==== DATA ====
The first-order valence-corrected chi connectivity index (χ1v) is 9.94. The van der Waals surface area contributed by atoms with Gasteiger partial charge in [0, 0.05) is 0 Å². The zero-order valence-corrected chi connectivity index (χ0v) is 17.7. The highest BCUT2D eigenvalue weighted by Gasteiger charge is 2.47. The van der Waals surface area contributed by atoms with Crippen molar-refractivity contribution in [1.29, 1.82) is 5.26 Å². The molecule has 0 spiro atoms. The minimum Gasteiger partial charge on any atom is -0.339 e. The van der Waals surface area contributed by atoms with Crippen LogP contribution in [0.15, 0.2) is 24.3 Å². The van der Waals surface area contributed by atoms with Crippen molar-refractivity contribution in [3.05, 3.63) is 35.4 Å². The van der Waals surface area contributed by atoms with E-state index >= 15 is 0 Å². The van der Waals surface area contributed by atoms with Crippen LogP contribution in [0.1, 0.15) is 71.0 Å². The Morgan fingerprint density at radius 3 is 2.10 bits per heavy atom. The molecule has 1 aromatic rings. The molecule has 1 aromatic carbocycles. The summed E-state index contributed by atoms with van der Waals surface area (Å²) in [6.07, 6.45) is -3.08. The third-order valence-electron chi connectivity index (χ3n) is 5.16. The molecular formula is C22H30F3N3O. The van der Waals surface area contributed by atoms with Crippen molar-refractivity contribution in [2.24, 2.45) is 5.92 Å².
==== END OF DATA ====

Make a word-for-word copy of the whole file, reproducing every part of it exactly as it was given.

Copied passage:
The first-order valence-corrected chi connectivity index (χ1v) is 9.94. The van der Waals surface area contributed by atoms with Gasteiger partial charge in [0, 0.05) is 0 Å². The zero-order valence-corrected chi connectivity index (χ0v) is 17.7. The highest BCUT2D eigenvalue weighted by Gasteiger charge is 2.47. The van der Waals surface area contributed by atoms with Crippen molar-refractivity contribution in [1.29, 1.82) is 5.26 Å². The molecule has 0 spiro atoms. The minimum Gasteiger partial charge on any atom is -0.339 e. The van der Waals surface area contributed by atoms with Crippen LogP contribution in [0.15, 0.2) is 24.3 Å². The van der Waals surface area contributed by atoms with Crippen molar-refractivity contribution in [3.05, 3.63) is 35.4 Å². The van der Waals surface area contributed by atoms with E-state index >= 15 is 0 Å². The van der Waals surface area contributed by atoms with Crippen LogP contribution in [0.1, 0.15) is 71.0 Å². The Morgan fingerprint density at radius 3 is 2.10 bits per heavy atom. The molecule has 1 aromatic rings. The molecule has 1 aromatic carbocycles. The summed E-state index contributed by atoms with van der Waals surface area (Å²) in [6.07, 6.45) is -3.08. The third-order valence-electron chi connectivity index (χ3n) is 5.16. The molecular formula is C22H30F3N3O. The van der Waals surface area contributed by atoms with Crippen molar-refractivity contribution in [2.24, 2.45) is 5.92 Å².